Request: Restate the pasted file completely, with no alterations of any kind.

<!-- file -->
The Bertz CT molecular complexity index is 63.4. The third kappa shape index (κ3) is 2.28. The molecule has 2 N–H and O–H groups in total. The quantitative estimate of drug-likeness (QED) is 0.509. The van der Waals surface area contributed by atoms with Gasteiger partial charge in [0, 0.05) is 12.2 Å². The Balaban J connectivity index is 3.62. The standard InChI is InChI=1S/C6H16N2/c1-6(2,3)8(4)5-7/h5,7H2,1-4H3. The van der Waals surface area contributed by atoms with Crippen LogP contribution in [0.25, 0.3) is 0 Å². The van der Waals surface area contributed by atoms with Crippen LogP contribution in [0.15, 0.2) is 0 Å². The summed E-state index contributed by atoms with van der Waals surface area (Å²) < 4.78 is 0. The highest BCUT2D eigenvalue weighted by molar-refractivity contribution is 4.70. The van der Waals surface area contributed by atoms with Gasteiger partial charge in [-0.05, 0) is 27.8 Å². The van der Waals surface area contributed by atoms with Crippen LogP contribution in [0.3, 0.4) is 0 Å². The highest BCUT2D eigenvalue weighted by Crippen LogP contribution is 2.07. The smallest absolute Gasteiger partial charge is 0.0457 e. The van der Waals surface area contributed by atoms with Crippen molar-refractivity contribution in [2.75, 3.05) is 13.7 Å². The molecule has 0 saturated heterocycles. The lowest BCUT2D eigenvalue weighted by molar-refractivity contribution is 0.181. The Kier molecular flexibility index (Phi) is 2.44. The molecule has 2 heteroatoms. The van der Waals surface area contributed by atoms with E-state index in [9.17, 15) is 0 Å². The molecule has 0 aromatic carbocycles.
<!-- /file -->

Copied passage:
The Bertz CT molecular complexity index is 63.4. The third kappa shape index (κ3) is 2.28. The molecule has 2 N–H and O–H groups in total. The quantitative estimate of drug-likeness (QED) is 0.509. The van der Waals surface area contributed by atoms with Gasteiger partial charge in [0, 0.05) is 12.2 Å². The Balaban J connectivity index is 3.62. The standard InChI is InChI=1S/C6H16N2/c1-6(2,3)8(4)5-7/h5,7H2,1-4H3. The van der Waals surface area contributed by atoms with Crippen LogP contribution in [0.25, 0.3) is 0 Å². The van der Waals surface area contributed by atoms with Crippen LogP contribution in [0.15, 0.2) is 0 Å². The summed E-state index contributed by atoms with van der Waals surface area (Å²) < 4.78 is 0. The highest BCUT2D eigenvalue weighted by molar-refractivity contribution is 4.70. The van der Waals surface area contributed by atoms with Gasteiger partial charge in [-0.05, 0) is 27.8 Å². The van der Waals surface area contributed by atoms with Crippen LogP contribution in [0.3, 0.4) is 0 Å². The highest BCUT2D eigenvalue weighted by Crippen LogP contribution is 2.07. The smallest absolute Gasteiger partial charge is 0.0457 e. The van der Waals surface area contributed by atoms with Crippen molar-refractivity contribution in [2.75, 3.05) is 13.7 Å². The molecule has 0 saturated heterocycles. The lowest BCUT2D eigenvalue weighted by molar-refractivity contribution is 0.181. The Kier molecular flexibility index (Phi) is 2.44. The molecule has 2 heteroatoms. The van der Waals surface area contributed by atoms with E-state index in [9.17, 15) is 0 Å². The molecule has 0 aromatic carbocycles.